27 June, 2020
I made a bot. @john_and_abbie.
It tweets lines from the letters of John and Abigail Adams. All of them. In order. It should take a bit over 109 days to loop. If I did my math right, there will be 15,799 tweets, every 10 minutes, which is about 2,633 hours, or 109ish days.
It was rough. A lot rougher than it probably is for most bots, mostly because I was developing for AWS. In fact, abut 70% of getting this project to work was working with AWS. I learned a LOT.
I do not know if AWS is as simple as it can be, or if it's just that it offers such a bewildering array of products that it makes things necessarily complicated, but it is jaw dropping how difficult it can be to do something as simple as run a script every ten minutes. One of the problems with figuring out whether it actually is overly complex, or just necessarily complex, is that the complexity becomes shockingly transparent once you understand what you're doing.
Take the title of this blog post. I was initially fairly confused about how to
get a lambda function to run. I uploaded a zip file with my script and figured
there'd be somewhere to enter a run command. That wasn't the case. I started a
new test lambda function and saw that I'd overwritten a file called
lambda_function.py with a function called
lambda_handler(). So I copied the
code into my git directory, wrote a line of invocation code, and it still didn't
run. I had to realize that I was literally just dealing with a Python package
and that the reason
lambda_function.py could not be imported by the system was
because it wasn't packaged. So
touch __init__.py and upload. It ran.
The next problem that was a little obvious in hindsight was how to authenticate
my script to my DynamoDB table. None of the tutorials seemed to explain that,
they just showed
dynamodb = boto3.resource('dynamodb'), but whereas I'm used
to having to submit authentication keys and uri strings, apparently this is not
at all the case with DynamoDB on the system. Any resource on AWS can access any
other resource without authentication. I had to install the AWS cli and
authenticate my computer to access those resources while developing on my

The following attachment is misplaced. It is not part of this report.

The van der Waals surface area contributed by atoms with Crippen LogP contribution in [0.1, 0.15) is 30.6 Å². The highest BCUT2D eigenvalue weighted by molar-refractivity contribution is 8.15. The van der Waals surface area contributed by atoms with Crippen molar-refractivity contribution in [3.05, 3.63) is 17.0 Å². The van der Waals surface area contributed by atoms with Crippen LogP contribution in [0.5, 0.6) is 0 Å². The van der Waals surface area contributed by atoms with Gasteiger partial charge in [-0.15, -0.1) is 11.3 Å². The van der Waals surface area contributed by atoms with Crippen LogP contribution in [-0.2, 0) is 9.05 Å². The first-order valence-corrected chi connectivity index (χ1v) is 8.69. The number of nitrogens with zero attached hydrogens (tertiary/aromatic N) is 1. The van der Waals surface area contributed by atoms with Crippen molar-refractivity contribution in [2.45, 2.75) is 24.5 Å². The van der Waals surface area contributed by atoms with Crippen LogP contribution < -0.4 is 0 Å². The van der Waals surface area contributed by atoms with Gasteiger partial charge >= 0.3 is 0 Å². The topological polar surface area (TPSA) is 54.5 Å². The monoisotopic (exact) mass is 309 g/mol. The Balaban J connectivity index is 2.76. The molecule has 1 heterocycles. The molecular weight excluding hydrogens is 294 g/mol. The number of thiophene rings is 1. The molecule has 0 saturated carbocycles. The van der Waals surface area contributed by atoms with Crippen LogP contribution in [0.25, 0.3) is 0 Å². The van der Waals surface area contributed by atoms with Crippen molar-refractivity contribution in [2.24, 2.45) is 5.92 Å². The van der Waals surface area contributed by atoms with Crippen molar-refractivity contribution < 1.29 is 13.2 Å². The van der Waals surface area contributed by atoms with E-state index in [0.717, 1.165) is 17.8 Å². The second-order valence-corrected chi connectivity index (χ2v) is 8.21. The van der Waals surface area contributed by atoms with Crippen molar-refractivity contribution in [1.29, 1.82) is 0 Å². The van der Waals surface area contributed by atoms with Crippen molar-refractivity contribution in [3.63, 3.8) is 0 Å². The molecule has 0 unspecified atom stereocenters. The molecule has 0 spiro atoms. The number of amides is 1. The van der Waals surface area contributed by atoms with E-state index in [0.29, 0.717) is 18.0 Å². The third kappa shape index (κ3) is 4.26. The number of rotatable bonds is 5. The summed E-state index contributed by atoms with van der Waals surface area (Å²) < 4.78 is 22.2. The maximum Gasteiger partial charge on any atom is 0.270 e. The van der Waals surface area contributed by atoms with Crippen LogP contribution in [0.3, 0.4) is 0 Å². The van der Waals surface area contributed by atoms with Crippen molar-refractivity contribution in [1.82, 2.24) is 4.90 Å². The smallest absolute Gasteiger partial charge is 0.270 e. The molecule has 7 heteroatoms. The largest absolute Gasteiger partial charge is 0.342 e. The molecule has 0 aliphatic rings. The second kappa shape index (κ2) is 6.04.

computer, but that's transparent once it's done.
A third sticking point was how to package dependencies. And even that was far
more easy than I'd expected. Lambda automatically exposes
(so I switched to
urllib3 in the script from my preferred
going to investigate
urllib3 more now, though, because I'm always interested
in new libraries) so those don't have to be packaged. As for
tweepy, that was
as easy as a
pip install tweepy -t ./ to install the library to the base
directory of my git project, and then just zipping it all together.
The final sticking point was getting the permissions for my lambda function to access the DynamoDB table. That didn't turn out to be overly difficult, either.
Learning any new platform can be confusing and frustrating. I remember getting a little upset with Heroku in the beginning but ended up finding it to be pretty easy once I got the hang of it. There were more than a few times, as I got going with AWS this time around (my only previous experience was with an ec2 instance for vote.py) where I growled in frustration at having to learn something, and something else to get it to work, and something else to get that to work (the full chain of dependency seems like this: Cloudwatch -> Lambda -> Permissions Policy -> DynamoDB). It began to feel a bit like dependency hell. But I guess, at the end of the day, that's just how you start to break into a complex system of microservices. You have to yakshave with dependency hell for a little bit before you feel comfortable.
After all that, I can say I kind of like AWS. Kind of, I say, because one thing I was and continue to be bothered by is the lack of git integration. With Netlify and Heroku git is (or can be) a principle part of deployment. This is a very developer-first attitude. There are so few developers that don't use git that it feels almost like a given that a modern serverless system will allow deployment via git. But not AWS. It's deployment via zip, and I'm not the biggest fan. It took all of a minute to write a simple Makefile to automate the process, but I would still prefer to just use git.
Anyway, follow my bot.